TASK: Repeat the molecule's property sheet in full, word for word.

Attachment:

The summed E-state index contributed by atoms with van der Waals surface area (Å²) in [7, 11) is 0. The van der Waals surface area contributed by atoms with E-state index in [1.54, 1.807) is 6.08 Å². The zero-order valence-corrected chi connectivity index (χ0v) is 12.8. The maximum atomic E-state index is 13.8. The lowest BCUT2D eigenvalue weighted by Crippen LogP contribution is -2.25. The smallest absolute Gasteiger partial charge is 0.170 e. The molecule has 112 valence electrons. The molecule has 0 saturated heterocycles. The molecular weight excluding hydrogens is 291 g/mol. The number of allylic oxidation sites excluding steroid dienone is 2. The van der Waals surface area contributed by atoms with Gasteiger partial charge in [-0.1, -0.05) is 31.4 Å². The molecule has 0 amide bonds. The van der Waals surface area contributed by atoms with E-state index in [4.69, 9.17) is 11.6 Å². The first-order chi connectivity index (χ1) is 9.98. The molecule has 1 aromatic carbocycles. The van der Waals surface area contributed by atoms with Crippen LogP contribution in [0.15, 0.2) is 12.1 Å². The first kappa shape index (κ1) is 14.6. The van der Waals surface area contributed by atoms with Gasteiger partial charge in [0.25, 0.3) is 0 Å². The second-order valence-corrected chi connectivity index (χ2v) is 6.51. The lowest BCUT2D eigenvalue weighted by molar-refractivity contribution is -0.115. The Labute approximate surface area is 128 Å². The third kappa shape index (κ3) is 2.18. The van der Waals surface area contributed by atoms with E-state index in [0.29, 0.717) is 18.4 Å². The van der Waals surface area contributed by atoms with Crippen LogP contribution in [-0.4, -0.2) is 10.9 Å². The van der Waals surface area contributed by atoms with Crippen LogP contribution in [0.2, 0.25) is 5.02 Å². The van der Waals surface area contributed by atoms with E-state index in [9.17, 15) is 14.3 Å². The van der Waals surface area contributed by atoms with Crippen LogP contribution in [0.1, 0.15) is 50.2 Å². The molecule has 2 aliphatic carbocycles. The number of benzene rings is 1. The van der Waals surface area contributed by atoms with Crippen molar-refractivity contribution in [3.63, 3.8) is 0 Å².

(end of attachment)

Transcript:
The summed E-state index contributed by atoms with van der Waals surface area (Å²) in [7, 11) is 0. The van der Waals surface area contributed by atoms with E-state index in [1.54, 1.807) is 6.08 Å². The zero-order valence-corrected chi connectivity index (χ0v) is 12.8. The maximum atomic E-state index is 13.8. The lowest BCUT2D eigenvalue weighted by Crippen LogP contribution is -2.25. The smallest absolute Gasteiger partial charge is 0.170 e. The molecule has 112 valence electrons. The molecule has 0 saturated heterocycles. The molecular weight excluding hydrogens is 291 g/mol. The number of allylic oxidation sites excluding steroid dienone is 2. The van der Waals surface area contributed by atoms with Gasteiger partial charge in [-0.1, -0.05) is 31.4 Å². The molecule has 0 amide bonds. The van der Waals surface area contributed by atoms with E-state index in [4.69, 9.17) is 11.6 Å². The first-order chi connectivity index (χ1) is 9.98. The molecule has 1 aromatic carbocycles. The van der Waals surface area contributed by atoms with Crippen LogP contribution in [0.15, 0.2) is 12.1 Å². The first kappa shape index (κ1) is 14.6. The van der Waals surface area contributed by atoms with Gasteiger partial charge in [0.25, 0.3) is 0 Å². The second-order valence-corrected chi connectivity index (χ2v) is 6.51. The lowest BCUT2D eigenvalue weighted by molar-refractivity contribution is -0.115. The Labute approximate surface area is 128 Å². The third kappa shape index (κ3) is 2.18. The van der Waals surface area contributed by atoms with E-state index in [0.29, 0.717) is 18.4 Å². The van der Waals surface area contributed by atoms with Crippen LogP contribution in [-0.4, -0.2) is 10.9 Å². The van der Waals surface area contributed by atoms with Crippen LogP contribution in [0.2, 0.25) is 5.02 Å². The van der Waals surface area contributed by atoms with E-state index in [9.17, 15) is 14.3 Å². The van der Waals surface area contributed by atoms with Crippen LogP contribution in [0.1, 0.15) is 50.2 Å². The molecule has 2 aliphatic carbocycles. The number of benzene rings is 1. The van der Waals surface area contributed by atoms with Crippen molar-refractivity contribution in [3.63, 3.8) is 0 Å².